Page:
The Turkey Drive
T HE situation was serious enough for the two boys. It was not a large fortune, but it was their whole fortune, that straggled along the slushy road in the shape of five hundred weary, hungry turkeys, which were looking for a roosting-place.
But there was no place where they could roost, no safe place, as the boys well knew, for on each side of the old road stretched the forest trees, a dangerous, and in the weakened condition of the turkeys, an impossible roost on such a night as was coming.
For the warm south wind had again veered to the north; the slush was beginning to grow crusty, and a fine sifting of snow was slanting through the open trees. Although it was still early afternoon, the gloom of the night had already settled over the forest, and the turkeys, with empty crops, were peevishly searching the bare trees for a roost.
It was a strange, slow procession that they made, here in the New Brunswick forest—the flock of five hundred turkeys, toled forward by a boy of eighteen, kept in line by a well-trained shepherd-dog that raced up and down the straggling column, and urged on in the rear by a boy of nineteen, who was followed, in his turn, by an old horse and farm wagon, creeping along behind.
It was growing more difficult all the time to keep the turkeys moving. But they must not be allowed to stop until darkness should put an end to the march. And they must not be allowed to take to the trees at all. Some of them, indeed, were too weak to roost high; but the flock would never move forward again if exposed in the tall trees on such a night as this promised to be.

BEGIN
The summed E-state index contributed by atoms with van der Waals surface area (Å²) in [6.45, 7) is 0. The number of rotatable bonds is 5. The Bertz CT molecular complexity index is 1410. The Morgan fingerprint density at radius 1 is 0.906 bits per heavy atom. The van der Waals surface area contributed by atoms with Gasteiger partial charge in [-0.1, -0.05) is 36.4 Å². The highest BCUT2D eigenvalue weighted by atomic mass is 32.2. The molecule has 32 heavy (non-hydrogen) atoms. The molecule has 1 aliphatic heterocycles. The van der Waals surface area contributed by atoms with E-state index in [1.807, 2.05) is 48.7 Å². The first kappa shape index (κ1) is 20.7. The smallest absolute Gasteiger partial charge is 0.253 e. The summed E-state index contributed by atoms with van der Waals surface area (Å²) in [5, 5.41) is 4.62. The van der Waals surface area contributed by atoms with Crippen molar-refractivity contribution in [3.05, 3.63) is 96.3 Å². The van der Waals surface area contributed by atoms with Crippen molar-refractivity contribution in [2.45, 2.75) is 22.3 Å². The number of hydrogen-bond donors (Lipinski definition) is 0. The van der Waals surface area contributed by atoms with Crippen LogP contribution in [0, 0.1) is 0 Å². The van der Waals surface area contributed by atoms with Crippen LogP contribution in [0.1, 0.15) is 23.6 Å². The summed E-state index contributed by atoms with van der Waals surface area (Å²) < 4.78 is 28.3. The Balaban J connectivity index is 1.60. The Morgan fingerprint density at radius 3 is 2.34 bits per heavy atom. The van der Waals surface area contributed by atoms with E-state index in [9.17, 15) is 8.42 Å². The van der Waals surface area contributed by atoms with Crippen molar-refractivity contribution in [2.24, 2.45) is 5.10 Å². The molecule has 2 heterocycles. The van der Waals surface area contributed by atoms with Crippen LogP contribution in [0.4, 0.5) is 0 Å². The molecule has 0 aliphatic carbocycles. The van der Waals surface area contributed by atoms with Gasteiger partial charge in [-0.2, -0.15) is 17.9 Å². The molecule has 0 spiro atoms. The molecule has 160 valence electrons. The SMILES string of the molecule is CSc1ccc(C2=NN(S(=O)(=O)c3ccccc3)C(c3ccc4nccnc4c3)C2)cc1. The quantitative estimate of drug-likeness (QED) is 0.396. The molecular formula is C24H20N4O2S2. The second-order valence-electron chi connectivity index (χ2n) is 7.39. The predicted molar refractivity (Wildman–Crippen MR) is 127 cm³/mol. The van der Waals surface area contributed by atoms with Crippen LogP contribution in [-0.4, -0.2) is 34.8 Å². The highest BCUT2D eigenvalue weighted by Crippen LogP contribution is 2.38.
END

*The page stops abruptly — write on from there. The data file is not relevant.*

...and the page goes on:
The thing to do was to keep them stirring. Once allow them to halt, give one of them time to pick out a roosting-limb for himself, and the march would be over for that afternoon. The boys knew their flock. This was not their first drive. They knew from experience that once a turkey gets it into his small head to roost, he is bound to roost. Nothing will stop him. And in this matter the flock acts as a single bird.
In the last village, back along the road, through which they had passed, this very flock took a notion suddenly to go to roost, and to go to roost on a little chapel as the vesper bells were tolling. The bells were tolling, the worshipers were gathering, when, with a loud gobble, one of the turkeys in the flock sailed into the air and alighted upon the ridgepole beside the belfry! Instantly the flock broke ranks, ran wildly round the little building, and with a clamor that drowned the vesper bell, came down on the chapel in a feathered congregation that covered every shingle of the roof. Only the humor and quick wit of the kindly old priest prevented the superstitious of his people from going into a panic. The service had to wait until the birds made themselves comfortable for the night—belfry, roof, window-sills, and porch steps thick with roosting turkeys!
The boys had come to have almost a fear of this mania for roosting, for they never knew when it might break out or what strange turn it might take. They knew now, as the snow and the gray dusk began to thicken in the woods, that the flock must not go to roost. Even the dog understood the signs,—the peevish quint, quint, quint, the sudden bolting of some gobbler into the brush, the stretching necks, the lagging steps,—and redoubled his efforts to keep the line from halting.